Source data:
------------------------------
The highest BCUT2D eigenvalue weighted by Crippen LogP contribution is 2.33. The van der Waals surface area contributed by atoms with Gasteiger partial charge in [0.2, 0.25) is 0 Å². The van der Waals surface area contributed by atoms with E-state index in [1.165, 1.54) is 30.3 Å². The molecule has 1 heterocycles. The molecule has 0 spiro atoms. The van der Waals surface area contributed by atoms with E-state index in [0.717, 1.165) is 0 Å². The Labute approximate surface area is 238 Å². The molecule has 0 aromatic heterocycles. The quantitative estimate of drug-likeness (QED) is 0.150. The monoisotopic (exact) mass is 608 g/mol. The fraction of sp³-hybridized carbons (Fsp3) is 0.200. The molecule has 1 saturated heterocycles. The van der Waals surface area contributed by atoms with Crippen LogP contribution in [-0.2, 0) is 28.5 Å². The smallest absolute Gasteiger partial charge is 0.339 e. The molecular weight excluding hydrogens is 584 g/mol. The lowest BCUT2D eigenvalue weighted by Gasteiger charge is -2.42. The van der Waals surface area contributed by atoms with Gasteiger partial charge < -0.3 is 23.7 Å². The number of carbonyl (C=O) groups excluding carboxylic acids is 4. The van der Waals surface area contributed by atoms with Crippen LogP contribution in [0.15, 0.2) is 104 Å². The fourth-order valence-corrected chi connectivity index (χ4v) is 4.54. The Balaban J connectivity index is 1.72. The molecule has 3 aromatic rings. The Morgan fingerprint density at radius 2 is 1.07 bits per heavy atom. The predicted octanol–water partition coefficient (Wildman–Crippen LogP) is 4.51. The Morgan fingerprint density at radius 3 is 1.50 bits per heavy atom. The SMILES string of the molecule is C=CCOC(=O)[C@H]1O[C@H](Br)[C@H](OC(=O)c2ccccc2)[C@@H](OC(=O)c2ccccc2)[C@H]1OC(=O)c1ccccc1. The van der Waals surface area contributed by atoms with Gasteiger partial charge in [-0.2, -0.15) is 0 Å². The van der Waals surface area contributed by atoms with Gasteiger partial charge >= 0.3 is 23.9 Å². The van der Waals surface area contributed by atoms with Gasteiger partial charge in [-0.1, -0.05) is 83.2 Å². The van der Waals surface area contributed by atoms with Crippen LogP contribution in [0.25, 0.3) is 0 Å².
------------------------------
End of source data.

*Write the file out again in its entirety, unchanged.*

The highest BCUT2D eigenvalue weighted by Crippen LogP contribution is 2.33. The van der Waals surface area contributed by atoms with Gasteiger partial charge in [0.2, 0.25) is 0 Å². The van der Waals surface area contributed by atoms with E-state index in [1.165, 1.54) is 30.3 Å². The molecule has 1 heterocycles. The molecule has 0 spiro atoms. The van der Waals surface area contributed by atoms with E-state index in [0.717, 1.165) is 0 Å². The Labute approximate surface area is 238 Å². The molecule has 0 aromatic heterocycles. The quantitative estimate of drug-likeness (QED) is 0.150. The monoisotopic (exact) mass is 608 g/mol. The fraction of sp³-hybridized carbons (Fsp3) is 0.200. The molecule has 1 saturated heterocycles. The van der Waals surface area contributed by atoms with Crippen LogP contribution in [-0.2, 0) is 28.5 Å². The smallest absolute Gasteiger partial charge is 0.339 e. The molecular weight excluding hydrogens is 584 g/mol. The lowest BCUT2D eigenvalue weighted by Gasteiger charge is -2.42. The van der Waals surface area contributed by atoms with Gasteiger partial charge < -0.3 is 23.7 Å². The number of carbonyl (C=O) groups excluding carboxylic acids is 4. The van der Waals surface area contributed by atoms with Crippen LogP contribution in [0.15, 0.2) is 104 Å². The fourth-order valence-corrected chi connectivity index (χ4v) is 4.54. The Balaban J connectivity index is 1.72. The molecule has 3 aromatic rings. The Morgan fingerprint density at radius 2 is 1.07 bits per heavy atom. The predicted octanol–water partition coefficient (Wildman–Crippen LogP) is 4.51. The Morgan fingerprint density at radius 3 is 1.50 bits per heavy atom. The SMILES string of the molecule is C=CCOC(=O)[C@H]1O[C@H](Br)[C@H](OC(=O)c2ccccc2)[C@@H](OC(=O)c2ccccc2)[C@H]1OC(=O)c1ccccc1. The van der Waals surface area contributed by atoms with Gasteiger partial charge in [-0.2, -0.15) is 0 Å². The van der Waals surface area contributed by atoms with Gasteiger partial charge >= 0.3 is 23.9 Å². The van der Waals surface area contributed by atoms with Gasteiger partial charge in [-0.1, -0.05) is 83.2 Å². The van der Waals surface area contributed by atoms with Crippen LogP contribution in [0.25, 0.3) is 0 Å².